• What, d’you wanna open up all the jails and let the murderers and pedos run free?
  • Are you suggesting we abolish the military, and let America’s enemies have at us? [I live in an Air Force town, and have a number of Air Force and Army relatives, so this is a big deal.]
  • If some madman is about to harm your family and loved ones, would you just let him?

It’s not like these questions never crossed my mind. They certainly did when I was more political than Christian, and would argue against pacifism.

To be blunt, these arguments are meant to appeal to my, and everyone’s, fleshly nature. Our sense of outrage at wrongs being done to innocent people. Our tendency to demand vengeance. If someone threatens to grievously harm me and mine, shouldn’t I want them stopped by any means possible? And if I don’t—if I resist those natural impulses which every ordinary, “healthy” human being oughta have—what is wrong with me? There is, people worry, something sociopathic about anyone who swims against such a massive tide.

Especially since most folks would totally kill anyone who dared to harm them and theirs. Not only would they kill ’em, they’d sleep quite soundly about it afterwards. Or so they imagine. Perhaps they oughta have a chat with cops and soldiers who actually have killed people in the line of duty, and see how they dealt with it—assuming they have.

But—to continue to be blunt—these vengeance fantasies are as unlike Jesus as they come.

Yeah, it’s pragmatic to want to defend your family and friends and homeland. Actions oughta have consequences. Evil oughta be stopped. But you know Jesus—assuming you do know Jesus: He doesn’t want anybody to die. That’s why he came into the world, remember? Jn 3.16

Of course there are gonna be those who insist the “should not perish” part of John 3.16 has to do with eternal perishing in hell, not death. Usually these’d be the Christians who think the point of the gospel is heaven, not life; and who are trying to find a loophole which permits ’em a little death here and there.

And of course I may understand Jesus’s point of view, and totally agree with it… but when push comes to shove, and I’m faced with someone who’s threatening my family, I have a bad feeling I’m gonna fail Jesus and really mess the perpetrator up.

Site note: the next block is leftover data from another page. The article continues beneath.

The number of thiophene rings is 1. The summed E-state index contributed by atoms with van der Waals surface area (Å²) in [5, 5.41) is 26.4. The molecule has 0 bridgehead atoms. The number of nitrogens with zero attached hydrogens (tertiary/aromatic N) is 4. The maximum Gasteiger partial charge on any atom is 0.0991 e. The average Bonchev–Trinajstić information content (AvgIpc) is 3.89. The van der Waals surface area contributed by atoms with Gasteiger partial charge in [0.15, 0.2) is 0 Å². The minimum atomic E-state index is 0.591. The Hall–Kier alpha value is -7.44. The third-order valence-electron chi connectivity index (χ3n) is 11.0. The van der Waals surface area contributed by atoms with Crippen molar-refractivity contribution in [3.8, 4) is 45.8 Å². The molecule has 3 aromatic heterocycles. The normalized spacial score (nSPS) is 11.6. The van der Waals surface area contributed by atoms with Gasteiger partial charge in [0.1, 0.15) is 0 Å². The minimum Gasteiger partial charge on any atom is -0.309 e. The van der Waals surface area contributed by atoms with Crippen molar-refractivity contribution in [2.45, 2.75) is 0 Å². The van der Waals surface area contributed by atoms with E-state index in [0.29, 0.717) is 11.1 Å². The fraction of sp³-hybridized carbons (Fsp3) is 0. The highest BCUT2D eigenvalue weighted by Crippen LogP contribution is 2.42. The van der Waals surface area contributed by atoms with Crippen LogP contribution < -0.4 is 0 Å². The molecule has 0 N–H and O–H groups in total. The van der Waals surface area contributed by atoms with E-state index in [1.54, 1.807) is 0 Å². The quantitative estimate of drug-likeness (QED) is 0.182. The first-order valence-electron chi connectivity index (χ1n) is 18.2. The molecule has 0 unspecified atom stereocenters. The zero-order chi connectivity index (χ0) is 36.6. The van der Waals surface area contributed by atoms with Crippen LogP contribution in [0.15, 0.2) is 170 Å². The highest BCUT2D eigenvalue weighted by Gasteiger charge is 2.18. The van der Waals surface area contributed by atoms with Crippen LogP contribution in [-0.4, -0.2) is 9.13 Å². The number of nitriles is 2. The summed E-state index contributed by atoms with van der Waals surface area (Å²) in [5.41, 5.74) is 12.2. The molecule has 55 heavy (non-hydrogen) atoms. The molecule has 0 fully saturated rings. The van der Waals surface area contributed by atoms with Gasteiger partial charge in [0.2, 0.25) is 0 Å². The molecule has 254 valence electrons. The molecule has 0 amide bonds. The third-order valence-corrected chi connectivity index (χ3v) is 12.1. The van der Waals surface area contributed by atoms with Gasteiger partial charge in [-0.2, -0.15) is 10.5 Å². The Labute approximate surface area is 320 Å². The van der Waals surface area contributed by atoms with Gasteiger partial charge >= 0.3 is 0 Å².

I’m not perfect, y’know. Working on it though.

26 July 2018

Karma has a breaking point. Grace doesn’t.

When our “grace” only goes so far, it means we’re not really practicing grace.

Matthew 18.21-22 KWL
21 Simon Peter came and told Jesus, “Master, how often will my fellow Christian sin against me,
and I’ll have to forgive them? As much as sevenfold?”
22 Jesus told him, “I don’t say ‘as much as sevenfold.’
Instead as much as seven seventyfolds.”

The point of this teaching, as many a preacher will remind us, is to keep forgiving till we lose count.

True, there are those individuals who keep track of offenses to a ridiculous degree. They won’t lose count; they can enumerate every last offense. And if you get ’em angry enough, they will.

But typically they have a breaking point, and it comes way before 490. Won’t even make it to 10. “Three strikes and you’re out” tends to be the common rule, as if baseball’s limits should apply to all humanity. Simon Peter’s seven strikes sounds far more patient and generous than most. (I’m betting he thought so too.)

The reason I bring up forgiveness, and the idea of losing count of the times we forgive, is to reemphasize the Christian lifestyle is about grace. About radical forgiveness. About not keeping a record of wrongs. 1Co 13.5 About loving people like our Father does.